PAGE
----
By Martin Schray
John Edwards (double bass) and Mark Sanders (drums) were my musicians of the year for 2016. Although I was aware of them, somehow I hadn’t realised what an outstanding rhythm section they are (though such a description only scratches the surface). Last year I saw them twice – first, with Frank Paul Schubert (saxes) and Matthias Müller (trombone) as Foils Quartet in Weikersheim, where Edwards played one of the most spectacular bass solos I’ve ever heard, and then in a superb show with Roscoe Mitchell at the Métèo Festival in Mulhouse. They‘re able to lift a good performance to a great one.
Their history with Evan Parker goes back to the wonderful 1997 FMP release London Air Lift (with guitarist John Russell) and the equally splendid The Two Seasons (Emanem, 2000). Since then Edwards has joined Parker in various groups and he and Sanders have become a potent, and ubiquitous, pairing. With the exception of Spring Heel Jack’s The Sweetness of the Water however, the three have never recorded in the same band again, until this album.
Edwards’ and Sanders’ qualities lie in their acute ears and subtlety, as heard at the beginning of in “In Case of Fire“ – both are top-flight free players who complement the two horns. Sanders’ drumming pumps and pushes, full of ringing and shimmering details, while Edwards is both lyrical and brutally energetic, full of unexpected twists and turns, refining Barry Guy’s “all-over“ approach. In the first minutes of the recording he even sounds like an alternative rock bassist gone wild.
And then there are the two reeds. No one who follows this blog doubts Evan Parker’s virtuosic tenor technique – elaborate and spectacular (his circular breathing solos) – but he’s not out to impress. He rather concentrates on timing and placement, the correct cue to contribute something important. Here, it’s the ease with which he counters the quicksilver runs of Mikołaj Trzaska. The Polish alto sax and bass clarinet player sounds very different from Parker, boisterous and soulful, more like Peter Brötzmann or Ken Vandermark. It’s also striking what a remarkably consistent player Trzaska is. Often, even the best musicians find it hard to reach their optimum level, but he’s able to maintain a high batting average in a variety of contexts (check out Stef’s deep dive on him here).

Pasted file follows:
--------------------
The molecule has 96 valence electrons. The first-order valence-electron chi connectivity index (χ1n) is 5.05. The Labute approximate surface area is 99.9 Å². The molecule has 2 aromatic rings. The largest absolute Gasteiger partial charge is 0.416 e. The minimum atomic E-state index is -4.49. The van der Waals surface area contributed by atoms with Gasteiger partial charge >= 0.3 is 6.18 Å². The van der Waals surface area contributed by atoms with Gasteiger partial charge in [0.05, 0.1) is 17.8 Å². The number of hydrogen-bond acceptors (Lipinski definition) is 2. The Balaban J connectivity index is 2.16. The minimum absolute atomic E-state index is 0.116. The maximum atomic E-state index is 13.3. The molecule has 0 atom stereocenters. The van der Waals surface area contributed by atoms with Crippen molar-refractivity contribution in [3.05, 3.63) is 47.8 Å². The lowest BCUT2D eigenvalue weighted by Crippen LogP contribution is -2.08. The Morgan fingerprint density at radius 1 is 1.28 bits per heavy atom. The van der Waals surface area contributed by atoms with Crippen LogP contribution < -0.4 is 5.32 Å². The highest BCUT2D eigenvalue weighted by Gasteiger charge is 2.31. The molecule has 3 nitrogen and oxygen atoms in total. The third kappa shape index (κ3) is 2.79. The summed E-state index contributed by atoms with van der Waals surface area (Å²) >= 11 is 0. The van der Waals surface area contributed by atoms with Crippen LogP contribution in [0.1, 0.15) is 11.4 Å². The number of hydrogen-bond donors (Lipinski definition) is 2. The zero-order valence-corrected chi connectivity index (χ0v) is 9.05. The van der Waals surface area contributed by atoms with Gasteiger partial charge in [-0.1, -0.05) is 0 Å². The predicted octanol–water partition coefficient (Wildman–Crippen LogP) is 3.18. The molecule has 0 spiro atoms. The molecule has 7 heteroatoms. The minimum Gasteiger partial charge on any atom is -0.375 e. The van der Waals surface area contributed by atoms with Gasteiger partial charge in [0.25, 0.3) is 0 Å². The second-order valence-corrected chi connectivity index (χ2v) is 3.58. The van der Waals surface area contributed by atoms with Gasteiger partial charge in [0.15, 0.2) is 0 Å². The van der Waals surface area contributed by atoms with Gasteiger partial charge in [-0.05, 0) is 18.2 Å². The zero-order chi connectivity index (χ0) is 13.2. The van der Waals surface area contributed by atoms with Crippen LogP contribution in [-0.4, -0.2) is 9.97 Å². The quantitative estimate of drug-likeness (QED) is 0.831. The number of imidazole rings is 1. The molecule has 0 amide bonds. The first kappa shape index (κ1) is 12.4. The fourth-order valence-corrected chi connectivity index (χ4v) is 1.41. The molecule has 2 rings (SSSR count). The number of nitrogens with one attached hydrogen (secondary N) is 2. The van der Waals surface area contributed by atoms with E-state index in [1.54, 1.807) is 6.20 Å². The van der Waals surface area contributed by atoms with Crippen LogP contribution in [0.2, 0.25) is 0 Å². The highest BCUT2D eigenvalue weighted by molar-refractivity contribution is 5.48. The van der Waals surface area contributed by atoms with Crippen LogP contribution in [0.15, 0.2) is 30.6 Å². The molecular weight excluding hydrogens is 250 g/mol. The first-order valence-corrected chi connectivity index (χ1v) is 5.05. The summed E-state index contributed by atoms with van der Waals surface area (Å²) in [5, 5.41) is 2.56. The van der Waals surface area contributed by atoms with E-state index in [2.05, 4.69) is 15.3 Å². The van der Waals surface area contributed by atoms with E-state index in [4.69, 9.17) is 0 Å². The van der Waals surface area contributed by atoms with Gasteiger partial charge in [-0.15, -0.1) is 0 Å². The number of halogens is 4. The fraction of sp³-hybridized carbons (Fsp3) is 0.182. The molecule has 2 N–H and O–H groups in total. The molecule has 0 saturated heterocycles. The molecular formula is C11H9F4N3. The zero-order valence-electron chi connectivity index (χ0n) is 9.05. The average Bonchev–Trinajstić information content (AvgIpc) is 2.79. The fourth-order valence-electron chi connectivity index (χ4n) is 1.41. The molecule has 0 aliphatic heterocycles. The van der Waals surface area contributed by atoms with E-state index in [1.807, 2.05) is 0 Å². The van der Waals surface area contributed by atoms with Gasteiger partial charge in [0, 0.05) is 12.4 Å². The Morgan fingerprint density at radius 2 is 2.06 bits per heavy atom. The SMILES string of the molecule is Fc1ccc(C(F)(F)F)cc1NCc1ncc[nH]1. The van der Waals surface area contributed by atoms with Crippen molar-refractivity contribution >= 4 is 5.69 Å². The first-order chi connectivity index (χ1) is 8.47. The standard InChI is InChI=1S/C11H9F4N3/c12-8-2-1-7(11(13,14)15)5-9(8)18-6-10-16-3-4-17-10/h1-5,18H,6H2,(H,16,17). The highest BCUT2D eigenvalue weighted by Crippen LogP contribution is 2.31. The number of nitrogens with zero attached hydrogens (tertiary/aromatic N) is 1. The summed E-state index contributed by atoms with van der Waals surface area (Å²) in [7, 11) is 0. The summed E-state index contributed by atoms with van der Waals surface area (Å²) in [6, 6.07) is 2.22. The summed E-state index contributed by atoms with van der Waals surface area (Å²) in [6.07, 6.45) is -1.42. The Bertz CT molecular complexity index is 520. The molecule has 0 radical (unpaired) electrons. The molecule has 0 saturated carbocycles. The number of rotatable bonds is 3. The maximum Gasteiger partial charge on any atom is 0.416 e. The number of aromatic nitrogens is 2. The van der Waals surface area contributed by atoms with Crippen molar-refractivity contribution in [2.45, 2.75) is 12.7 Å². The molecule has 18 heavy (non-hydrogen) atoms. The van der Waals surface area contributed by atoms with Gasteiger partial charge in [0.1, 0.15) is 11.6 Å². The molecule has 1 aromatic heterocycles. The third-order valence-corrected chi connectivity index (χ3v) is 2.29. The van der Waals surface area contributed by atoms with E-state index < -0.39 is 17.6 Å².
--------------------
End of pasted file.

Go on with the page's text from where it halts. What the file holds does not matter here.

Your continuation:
The combination of the two saxophones can be heard in the opening track, the forty-three minute “Hunting Moon”. When Trzaska joins Parker just over half-way through, their phrasing is so interlocked and focused that they sing as in a choir – the ever-changing nuances and contrasting tonalities suffusing each other, creating a finely woven mesh. Shortly after that bass and drums drop out and the sax lines artfully overlap, revealing distinct musical colours.
The music on City Fall is a testament to a deep affinity, a shared consciousness and respect, referring to a tradition that goes back to the early days of European free music. The best example is the encore “Eternity for a Little While“, beginning with Parker and Trzaska in a saxophone duet, with the latter starting a swinging lick, before the others literally saw it up.
City Fall - Live at Cafe Oto is a perfect example of how a real unit can work. Edwards and Sanders are like a V 12-cylinder engine boosted to - say - 700 horsepower, with turbochargers in the shape of the two horns.
Unfortunately, the album - a double-CD - was released on 23rd December, 2016, so it didn’t make it into my annual Top Ten. It’s definitely one of last year’s best releases.
You can buy it from the label’s bandcamp site, where you can also preview all the tracks:
Watch “Eternity for a Little While“ live: